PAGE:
treenail

or tre·nail, trun·nel

[tree-neyl, tren-l, truhn-l]

Origin of treenail

First recorded in 1250–1300, treenail is from the Middle English word trenayl. See tree, nail
Dictionary.com Unabridged Based on the Random House Unabridged Dictionary, © Random House, Inc. 2018

Examples from the Web for treenail

Historical Examples of treenail

  • "The ship has sent up these rockets to warn us of our danger," said Mr Treenail.

    Tom Cringle's Log

    Michael Scott

  • "Thank God, they have retreated after all," said Mr Treenail.

    Tom Cringle's Log

    Michael Scott

  • Treenail was coolness itself, and I aped him as well as I could.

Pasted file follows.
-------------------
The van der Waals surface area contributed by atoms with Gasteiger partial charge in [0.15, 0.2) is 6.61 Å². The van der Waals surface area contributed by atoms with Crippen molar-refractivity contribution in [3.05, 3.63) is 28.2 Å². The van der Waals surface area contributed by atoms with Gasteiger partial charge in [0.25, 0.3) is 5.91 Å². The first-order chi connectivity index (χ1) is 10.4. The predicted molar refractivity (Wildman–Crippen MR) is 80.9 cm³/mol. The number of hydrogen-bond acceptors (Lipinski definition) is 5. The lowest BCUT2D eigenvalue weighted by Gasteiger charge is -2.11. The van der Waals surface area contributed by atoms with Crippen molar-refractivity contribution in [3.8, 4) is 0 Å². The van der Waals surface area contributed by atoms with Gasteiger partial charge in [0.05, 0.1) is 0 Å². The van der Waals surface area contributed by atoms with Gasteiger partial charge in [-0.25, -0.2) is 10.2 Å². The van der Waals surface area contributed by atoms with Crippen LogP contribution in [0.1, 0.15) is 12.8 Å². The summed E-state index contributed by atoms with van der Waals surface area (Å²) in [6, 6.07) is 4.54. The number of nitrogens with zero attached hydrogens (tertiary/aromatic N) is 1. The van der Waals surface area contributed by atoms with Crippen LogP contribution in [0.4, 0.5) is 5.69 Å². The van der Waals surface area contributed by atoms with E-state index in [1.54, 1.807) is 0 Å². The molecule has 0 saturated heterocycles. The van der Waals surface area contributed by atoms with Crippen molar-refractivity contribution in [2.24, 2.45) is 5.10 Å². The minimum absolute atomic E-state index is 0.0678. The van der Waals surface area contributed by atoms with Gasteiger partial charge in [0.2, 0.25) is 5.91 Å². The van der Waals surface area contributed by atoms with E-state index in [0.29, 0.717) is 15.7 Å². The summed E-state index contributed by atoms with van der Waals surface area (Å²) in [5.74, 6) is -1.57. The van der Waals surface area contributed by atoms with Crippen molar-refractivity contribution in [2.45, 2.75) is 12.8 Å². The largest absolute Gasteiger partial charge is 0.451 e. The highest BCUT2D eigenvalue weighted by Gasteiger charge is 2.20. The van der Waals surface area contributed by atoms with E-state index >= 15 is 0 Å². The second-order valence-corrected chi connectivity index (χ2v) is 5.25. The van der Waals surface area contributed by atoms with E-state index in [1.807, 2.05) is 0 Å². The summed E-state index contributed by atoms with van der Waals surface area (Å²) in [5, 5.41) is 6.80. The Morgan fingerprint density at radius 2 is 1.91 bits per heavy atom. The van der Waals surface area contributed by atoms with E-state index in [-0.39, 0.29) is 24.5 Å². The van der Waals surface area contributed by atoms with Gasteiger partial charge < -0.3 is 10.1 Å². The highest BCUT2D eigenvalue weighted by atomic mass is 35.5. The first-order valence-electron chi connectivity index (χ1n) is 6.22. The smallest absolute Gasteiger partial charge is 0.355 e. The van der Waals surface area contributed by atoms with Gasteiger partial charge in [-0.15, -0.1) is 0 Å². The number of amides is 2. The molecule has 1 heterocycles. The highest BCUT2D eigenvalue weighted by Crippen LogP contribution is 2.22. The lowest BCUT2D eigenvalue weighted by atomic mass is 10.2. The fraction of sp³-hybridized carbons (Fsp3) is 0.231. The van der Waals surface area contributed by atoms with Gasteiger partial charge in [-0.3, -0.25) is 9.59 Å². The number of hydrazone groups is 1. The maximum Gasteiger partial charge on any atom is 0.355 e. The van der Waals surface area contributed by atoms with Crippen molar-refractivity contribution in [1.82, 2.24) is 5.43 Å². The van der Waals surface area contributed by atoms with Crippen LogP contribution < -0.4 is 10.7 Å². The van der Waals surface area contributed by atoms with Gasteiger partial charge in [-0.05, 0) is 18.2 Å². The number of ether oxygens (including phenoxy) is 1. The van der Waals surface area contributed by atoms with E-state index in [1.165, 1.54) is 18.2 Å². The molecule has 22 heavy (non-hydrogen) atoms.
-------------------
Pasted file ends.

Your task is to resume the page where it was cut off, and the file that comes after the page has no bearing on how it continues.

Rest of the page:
Tom Cringle's Log

    Michael Scott

  • True enough, Treenail; so the sooner we make a dash through the opening the better.

    Tom Cringle's Log

    Michael Scott

  • "My lads, we are now sure of your game," sung out Treenail, with great animation.

    Tom Cringle's Log

    Michael Scott


British Dictionary definitions for treenail

treenail

trenail trunnel (ˈtrʌnəl)

noun
  1. a dowel used for pinning planks or timbers together
Collins English Dictionary - Complete & Unabridged 2012 Digital Edition © William Collins Sons & Co. Ltd. 1979, 1986 © HarperCollins Publishers 1998, 2000, 2003, 2005, 2006, 2007, 2009, 2012